Chapel Hill Fountain

Location: Stansted Mountfitchet, Essex, England

The crossroads on the hill where the high road from London to Cambridge crossed with the one from Benfield End to Stansted Street once contained a traveller’s chapel. After many years it was replaced with a public house and a smithy. These buildings were later demolished leaving a clear area for the erection of a drinking fountain which was funded by subscriptions.

The fountain which still stands at the junction of Chapel Hill and Cambridge Road was erected on 12 May 1871, and the water officially turned on by Henry Gilbey, who with his brother Walter, were the major benefactors. A plaque is inscribed; This Fountain Was Originally Presented By The Gilbey Family In 1871. It was registered as a Grade II historic building on 9 September 1976.

The drinking fountain, number 8 from Walter Macfarlane & Co.’s catalogue, was manufactured at the Saracen Foundry at Possilpark in Glasgow. The structure is 9 feet 6 inches high and consists of four columns, from the capitals of which consoles with griffin terminals unite with arches formed of decorated mouldings. The structure was seated on a three tiered plinth of Portland Stone with the top step encased with Maw & Co.’s encaustic tiles.

Rope moulded cartouches within each lunette host the crest of Mountfitchet. The shield facing Turnpike Road displays an inscription; Stanstead Essex 1871. On two of the sides is the useful monition, Keep The Pavement Dry. Civic virtues such as temperance were often extolled in inscriptions on drinking fountains. The structure is surmounted by an open filigree dome, the finial is a crown with a pattée cross which was originally surmounted by a gas lamp with 3 burners.

Under the canopy stands the font (design number 7) 5 foot 8 inches high. The terminal was originally a gilded crane. The basin (2 feet 6 inches in diameter) which has a scalloped edge and decorative relief is supported by a single decorative pedestal with four pilasters and four descending salamanders, a symbol of courage and bravery. A central urn with four consoles offered four drinking cups suspended by chains. The fountain was operated with bib valves which released water when pressed. The water supply was provided by Messrs. E. Hicks & Son Steam Mill.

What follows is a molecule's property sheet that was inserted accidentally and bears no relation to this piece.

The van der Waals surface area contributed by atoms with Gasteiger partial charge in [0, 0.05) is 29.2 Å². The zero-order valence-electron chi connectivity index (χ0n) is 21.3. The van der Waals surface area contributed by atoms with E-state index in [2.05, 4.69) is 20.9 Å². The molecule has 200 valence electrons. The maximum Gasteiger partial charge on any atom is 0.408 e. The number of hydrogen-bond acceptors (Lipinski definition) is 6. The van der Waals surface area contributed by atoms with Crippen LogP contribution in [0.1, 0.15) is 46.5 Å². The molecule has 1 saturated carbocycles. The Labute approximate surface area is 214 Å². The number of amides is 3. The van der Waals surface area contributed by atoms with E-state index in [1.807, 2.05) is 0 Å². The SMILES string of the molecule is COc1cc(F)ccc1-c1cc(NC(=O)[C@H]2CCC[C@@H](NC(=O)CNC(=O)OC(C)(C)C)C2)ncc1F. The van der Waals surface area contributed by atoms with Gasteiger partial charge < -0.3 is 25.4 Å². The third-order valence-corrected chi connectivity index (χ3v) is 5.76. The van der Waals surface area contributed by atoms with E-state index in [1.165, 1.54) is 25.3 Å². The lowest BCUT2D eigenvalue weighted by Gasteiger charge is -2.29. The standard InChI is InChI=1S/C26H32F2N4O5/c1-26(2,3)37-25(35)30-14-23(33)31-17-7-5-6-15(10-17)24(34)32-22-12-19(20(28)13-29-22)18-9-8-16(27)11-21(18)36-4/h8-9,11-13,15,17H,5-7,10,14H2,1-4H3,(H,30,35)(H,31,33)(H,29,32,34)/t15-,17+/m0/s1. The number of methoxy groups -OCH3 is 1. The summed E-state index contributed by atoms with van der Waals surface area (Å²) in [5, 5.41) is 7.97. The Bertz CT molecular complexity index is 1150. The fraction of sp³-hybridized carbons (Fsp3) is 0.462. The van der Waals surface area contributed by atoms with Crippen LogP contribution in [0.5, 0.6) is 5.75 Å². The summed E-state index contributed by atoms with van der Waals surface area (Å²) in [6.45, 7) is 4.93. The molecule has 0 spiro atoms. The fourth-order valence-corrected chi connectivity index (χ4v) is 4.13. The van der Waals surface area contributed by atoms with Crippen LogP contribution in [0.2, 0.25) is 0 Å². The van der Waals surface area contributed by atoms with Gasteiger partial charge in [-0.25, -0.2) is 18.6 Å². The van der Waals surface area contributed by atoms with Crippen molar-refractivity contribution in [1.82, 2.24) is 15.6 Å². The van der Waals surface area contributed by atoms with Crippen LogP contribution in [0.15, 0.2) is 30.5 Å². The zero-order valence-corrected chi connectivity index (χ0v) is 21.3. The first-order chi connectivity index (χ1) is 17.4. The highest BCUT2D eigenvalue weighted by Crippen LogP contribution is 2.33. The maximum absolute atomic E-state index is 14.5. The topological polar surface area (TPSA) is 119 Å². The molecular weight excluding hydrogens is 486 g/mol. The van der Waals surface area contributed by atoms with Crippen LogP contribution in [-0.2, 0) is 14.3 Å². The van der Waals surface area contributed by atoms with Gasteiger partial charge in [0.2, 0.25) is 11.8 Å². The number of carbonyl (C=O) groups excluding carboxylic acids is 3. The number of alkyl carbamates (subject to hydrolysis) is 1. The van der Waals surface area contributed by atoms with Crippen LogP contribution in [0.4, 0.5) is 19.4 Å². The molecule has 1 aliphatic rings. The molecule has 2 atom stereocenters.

Symbolism was popular in Victorian times. Griffins are symbolic of guardians of priceless possessions, salamanders display bravery and courage that cannot be extinguished by fire, and cranes are recognized as a symbol of vigilance. 


  • Capital, The top of a column that supports the load bearing down on it
  • Cartouche, a structure or figure, often in the shape of an oval shield or oblong scroll, used as an architectural or graphic ornament or to bear a design or inscription
  • Console, a decorative bracket support element
  • Encaustic tiles, ceramic tiles in which the pattern or figure on the surface is not a product of the glaze but of different colors of clay.
  • Filigree, fine ornamental work
  • Finial, a sculptured ornament fixed to the top of a peak, arch, gable or similar structure
  • Fret, running or repeated ornament
  • Griffin, winged lion denotes vigilance and strength, guards treasure and priceless possessions
  • Lunette, the half-moon shaped space framed by an arch, often containing a window or painting
  • Pattée cross, a cross with arms that narrow at the centre and flare out at the perimeter
  • Pedestal, an architectural support for a column or statue
  • Pilaster, a column form that is only ornamental and not supporting a structure
  • Plinth, flat base usually projecting, upon which a pedestal, wall or column rests
  • Terminal, statue or ornament that stands on a pedestal



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